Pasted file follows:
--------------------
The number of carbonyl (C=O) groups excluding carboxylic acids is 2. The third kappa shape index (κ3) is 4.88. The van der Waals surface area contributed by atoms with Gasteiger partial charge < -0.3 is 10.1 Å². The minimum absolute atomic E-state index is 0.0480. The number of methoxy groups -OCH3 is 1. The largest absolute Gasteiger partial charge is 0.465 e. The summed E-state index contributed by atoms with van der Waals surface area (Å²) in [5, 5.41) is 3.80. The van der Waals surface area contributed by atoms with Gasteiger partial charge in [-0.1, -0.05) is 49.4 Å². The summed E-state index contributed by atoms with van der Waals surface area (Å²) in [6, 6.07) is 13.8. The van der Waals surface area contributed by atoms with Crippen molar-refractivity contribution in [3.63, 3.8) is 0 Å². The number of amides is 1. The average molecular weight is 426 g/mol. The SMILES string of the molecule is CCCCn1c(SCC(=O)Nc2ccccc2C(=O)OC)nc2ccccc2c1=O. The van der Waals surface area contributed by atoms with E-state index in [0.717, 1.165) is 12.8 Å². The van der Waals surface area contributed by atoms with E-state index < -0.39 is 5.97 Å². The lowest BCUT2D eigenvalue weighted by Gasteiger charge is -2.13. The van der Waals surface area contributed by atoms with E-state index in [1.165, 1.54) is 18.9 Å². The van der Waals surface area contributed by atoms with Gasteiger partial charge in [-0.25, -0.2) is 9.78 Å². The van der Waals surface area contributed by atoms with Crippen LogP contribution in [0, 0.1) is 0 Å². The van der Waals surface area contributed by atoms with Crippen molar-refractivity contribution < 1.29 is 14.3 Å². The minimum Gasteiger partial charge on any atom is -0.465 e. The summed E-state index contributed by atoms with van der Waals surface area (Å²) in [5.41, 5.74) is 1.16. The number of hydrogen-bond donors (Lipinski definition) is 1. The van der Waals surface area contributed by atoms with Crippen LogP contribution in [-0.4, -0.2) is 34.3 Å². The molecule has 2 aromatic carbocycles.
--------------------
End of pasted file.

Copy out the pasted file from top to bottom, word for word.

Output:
The number of carbonyl (C=O) groups excluding carboxylic acids is 2. The third kappa shape index (κ3) is 4.88. The van der Waals surface area contributed by atoms with Gasteiger partial charge < -0.3 is 10.1 Å². The minimum absolute atomic E-state index is 0.0480. The number of methoxy groups -OCH3 is 1. The largest absolute Gasteiger partial charge is 0.465 e. The summed E-state index contributed by atoms with van der Waals surface area (Å²) in [5, 5.41) is 3.80. The van der Waals surface area contributed by atoms with Gasteiger partial charge in [-0.1, -0.05) is 49.4 Å². The summed E-state index contributed by atoms with van der Waals surface area (Å²) in [6, 6.07) is 13.8. The van der Waals surface area contributed by atoms with Crippen molar-refractivity contribution in [3.63, 3.8) is 0 Å². The number of amides is 1. The average molecular weight is 426 g/mol. The SMILES string of the molecule is CCCCn1c(SCC(=O)Nc2ccccc2C(=O)OC)nc2ccccc2c1=O. The van der Waals surface area contributed by atoms with E-state index in [0.717, 1.165) is 12.8 Å². The van der Waals surface area contributed by atoms with E-state index < -0.39 is 5.97 Å². The lowest BCUT2D eigenvalue weighted by Gasteiger charge is -2.13. The van der Waals surface area contributed by atoms with E-state index in [1.165, 1.54) is 18.9 Å². The van der Waals surface area contributed by atoms with Gasteiger partial charge in [-0.25, -0.2) is 9.78 Å². The van der Waals surface area contributed by atoms with Crippen LogP contribution in [0, 0.1) is 0 Å². The van der Waals surface area contributed by atoms with Crippen molar-refractivity contribution < 1.29 is 14.3 Å². The minimum Gasteiger partial charge on any atom is -0.465 e. The summed E-state index contributed by atoms with van der Waals surface area (Å²) in [5.41, 5.74) is 1.16. The number of hydrogen-bond donors (Lipinski definition) is 1. The van der Waals surface area contributed by atoms with Crippen LogP contribution in [-0.4, -0.2) is 34.3 Å². The molecule has 2 aromatic carbocycles.